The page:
Your Brand Messaging Has To Be Clear; It Doesn’t Have to be Clever
Too many businesses and marketers sacrifice clarity in their messaging so they can be clever. Don’t do it. When you do, you sacrifice the ability to get your wonderful product or service into the hands of the very person who needs it.
Why? Because Clever, by itself, doesn’t sell.
Clever may make me smile, but so do puppies. Puppies, however, won’t make me buy your stuff. Puppies don’t let me know what pain I have that you solve, and how you solve it.
Puppies, even the ones with big brown eyes and scrunchy faces, won’t tell me what your value proposition is or how you’re different than your competitors.
For instance, we’re an Austin SEO Company, but if we just put out messaging that sounds clever and catchy, but never tells you that we’re going to solve your core traffic problems, why would you care, and more importantly, WHY WOULD YOU BUY?
Don’t Make Messaging Decisions Out of Fear
The fear is natural:
“I don’t want to sound salesy”...then don’t get out of bed.
“I want to be memorable, not just talk about my business”…paint yourself blue and run down 6th street.
“I want my logo/branding message/website content to have panache”…buy the rights to a Jackson Pollocke painting, and make that your logo.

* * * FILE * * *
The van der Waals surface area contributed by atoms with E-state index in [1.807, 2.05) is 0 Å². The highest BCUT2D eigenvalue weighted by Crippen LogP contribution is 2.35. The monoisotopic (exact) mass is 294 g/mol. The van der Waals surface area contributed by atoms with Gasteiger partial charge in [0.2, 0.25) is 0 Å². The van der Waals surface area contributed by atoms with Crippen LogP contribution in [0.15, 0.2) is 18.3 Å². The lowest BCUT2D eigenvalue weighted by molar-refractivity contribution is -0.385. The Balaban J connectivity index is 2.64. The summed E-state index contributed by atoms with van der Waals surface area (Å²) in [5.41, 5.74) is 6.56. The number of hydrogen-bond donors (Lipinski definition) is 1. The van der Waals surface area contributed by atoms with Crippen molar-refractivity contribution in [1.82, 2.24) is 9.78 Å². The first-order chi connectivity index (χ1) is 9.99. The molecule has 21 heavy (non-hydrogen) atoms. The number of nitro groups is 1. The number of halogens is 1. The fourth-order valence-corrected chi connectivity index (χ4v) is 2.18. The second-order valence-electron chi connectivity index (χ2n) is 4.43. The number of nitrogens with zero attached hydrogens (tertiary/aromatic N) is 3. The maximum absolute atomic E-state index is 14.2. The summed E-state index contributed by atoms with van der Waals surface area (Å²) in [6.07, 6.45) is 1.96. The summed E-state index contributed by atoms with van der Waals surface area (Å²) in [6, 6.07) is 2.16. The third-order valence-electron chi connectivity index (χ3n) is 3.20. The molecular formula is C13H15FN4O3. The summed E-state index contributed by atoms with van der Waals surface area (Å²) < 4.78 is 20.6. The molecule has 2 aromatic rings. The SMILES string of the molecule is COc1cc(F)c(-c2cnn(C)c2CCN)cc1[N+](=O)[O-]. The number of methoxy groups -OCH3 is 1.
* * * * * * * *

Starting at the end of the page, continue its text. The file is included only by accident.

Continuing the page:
Clarity FIRST in Messaging and Positioning
When the clarity of your messaging takes a backseat to attempts at cleverness (even successful ones), you lose, and your prospect loses.
Your core value proposition has one job: get the right prospect into your sales process.
If you don’t solve a problem, what’s the point?
How You CAN Use Cleverness Successfully in your Brand Positioning and Messaging
This is not to say that cleverness has no place in marketing messaging. Some of the most memorable messaging in our history has been clever. However, if you look at all the messaging you can easily bring to mind, you’ll find that more than half is not just clever, but memorable.
There is a difference.
For instance, “You deserve a break today” (from those famous McDonald’s Big Mac positioning commercials) is not clever at all, but powerfully memorable (especially when sung by a huge impromptu street chorus of every day people).
So in summary, don’t worry about clever.
Be clear, and let clever happen on its own.
Far better to have and develop a “normal” message that’s effective than a clever one that produces no sales and no growth.
To paraphrase, “When you can snatch the clarity from my hand, then it will be time for you to be clever”.
Future post: What if the problem you solve isn’t big enough?
If you need help with Positioning, Branding or Messaging, Contact us here.